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StarBulletin.com

Natatorium revival deserves scrutiny


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POSTED: Monday, June 01, 2009

Closed 30 years ago as a health and safety hazard, the Waikiki War Memorial Natatorium deserves to be restored, if feasible, as a memorial to Hawaii's World War I veterans. A task force named by Mayor Mufi Hannemann should recognize its historical and architectural importance in determining the extent to which it should be renovated and maintained.

Deterioration of the memorial created a battle between city and state governments during the 1990s. On his first day on the job in 2005, Mayor Mufi Hannemann canceled previous Mayor Jeremy Harris' $6.1 million plan to restore the 1927 pool where Duke Kahanamoku once swam laps.

Hannemann said then that any further work on the natatorium would be a waste of tax dollars. But the task force should give more than scant consideration to the solemn pledge made when the natatorium was built in 1927 to remember and honor the veterans of World War I.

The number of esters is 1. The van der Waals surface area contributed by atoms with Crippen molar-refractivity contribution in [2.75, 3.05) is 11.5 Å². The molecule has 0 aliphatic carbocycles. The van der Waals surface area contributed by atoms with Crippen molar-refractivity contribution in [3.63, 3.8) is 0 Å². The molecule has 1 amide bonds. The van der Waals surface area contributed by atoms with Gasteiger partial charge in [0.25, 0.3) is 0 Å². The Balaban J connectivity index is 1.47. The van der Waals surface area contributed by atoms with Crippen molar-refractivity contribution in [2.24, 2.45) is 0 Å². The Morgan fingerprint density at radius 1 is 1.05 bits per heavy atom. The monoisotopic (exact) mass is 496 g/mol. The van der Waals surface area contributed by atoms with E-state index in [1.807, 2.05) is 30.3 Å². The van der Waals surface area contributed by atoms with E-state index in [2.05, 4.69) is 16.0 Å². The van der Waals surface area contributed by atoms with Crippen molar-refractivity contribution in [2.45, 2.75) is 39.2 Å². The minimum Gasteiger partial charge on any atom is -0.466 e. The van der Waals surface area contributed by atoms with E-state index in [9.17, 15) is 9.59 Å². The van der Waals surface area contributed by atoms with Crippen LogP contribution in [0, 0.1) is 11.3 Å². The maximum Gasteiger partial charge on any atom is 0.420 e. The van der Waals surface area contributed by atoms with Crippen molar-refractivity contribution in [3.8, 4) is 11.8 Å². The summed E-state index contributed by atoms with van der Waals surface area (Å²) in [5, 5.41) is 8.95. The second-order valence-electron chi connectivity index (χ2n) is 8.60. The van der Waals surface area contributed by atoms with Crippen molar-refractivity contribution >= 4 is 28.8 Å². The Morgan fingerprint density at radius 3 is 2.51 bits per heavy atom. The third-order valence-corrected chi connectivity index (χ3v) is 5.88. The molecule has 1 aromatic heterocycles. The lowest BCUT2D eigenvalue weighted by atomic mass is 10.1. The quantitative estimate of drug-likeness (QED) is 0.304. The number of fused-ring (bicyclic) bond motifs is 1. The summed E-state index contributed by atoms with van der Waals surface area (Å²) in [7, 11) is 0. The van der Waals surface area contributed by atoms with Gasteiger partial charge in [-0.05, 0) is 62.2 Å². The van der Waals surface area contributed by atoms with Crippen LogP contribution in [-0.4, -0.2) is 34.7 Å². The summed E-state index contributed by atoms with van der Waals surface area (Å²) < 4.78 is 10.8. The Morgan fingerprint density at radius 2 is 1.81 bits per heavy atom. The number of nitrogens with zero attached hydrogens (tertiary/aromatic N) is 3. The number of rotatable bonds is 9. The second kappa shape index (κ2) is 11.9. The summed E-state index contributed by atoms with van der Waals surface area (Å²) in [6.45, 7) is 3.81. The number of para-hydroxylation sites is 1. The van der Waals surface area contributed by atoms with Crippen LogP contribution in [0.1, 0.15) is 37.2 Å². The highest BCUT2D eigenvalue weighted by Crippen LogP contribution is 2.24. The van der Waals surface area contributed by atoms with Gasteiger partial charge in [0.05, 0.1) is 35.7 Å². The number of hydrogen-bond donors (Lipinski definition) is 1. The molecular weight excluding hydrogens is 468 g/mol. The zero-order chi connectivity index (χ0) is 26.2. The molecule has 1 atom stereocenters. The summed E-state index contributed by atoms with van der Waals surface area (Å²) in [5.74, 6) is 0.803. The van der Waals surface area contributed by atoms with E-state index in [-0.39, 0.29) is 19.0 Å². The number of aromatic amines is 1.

In this year's State of the City address, the mayor said he was considering demolition of the natatorium and moving the once-elegant facade. His 17-member task force, including past adversaries on the issue, is to recommend what to do with the landmark.

Restoring the saltwater pool, which was closed in 1963 because of poor water quality, may be difficult and costly. One past design provided for frequent flushing of the pool and daily monitoring of water quality for reducing staphylococcus, a bacteria that causes pus in boils and abscesses. However, retired Navy chief petty officer Fred Ballard, a member of the Friends of the Natatorium, said removing the pool would mean “;destroying part and parcel of the war memorial.”;

An Army Corps of Engineers study offers seven options, all for turning the pool area into a sandy beach, ranging in price from $1.7 million to $6.3 million apart from the cost of keeping or demolishing the facade. The task force should await completion of a study on the feasibility of renovating the natatorium before making its recommendation.

“;I don''t want to put this off,”; Hannemann told the task force, but its work should not be rushed. The group should not allow the current recession to be a factor in determining what to do with the pool after the economy has recovered and Waikiki's tourism businesses can be prevailed upon to contribute toward a restoration project.

Undoubtedly, the task of renovating the natatorium would be difficult and expensive, but respect and gratitude for the sacrifices of a past generation of soldiers and sailors demand that it be given full consideration.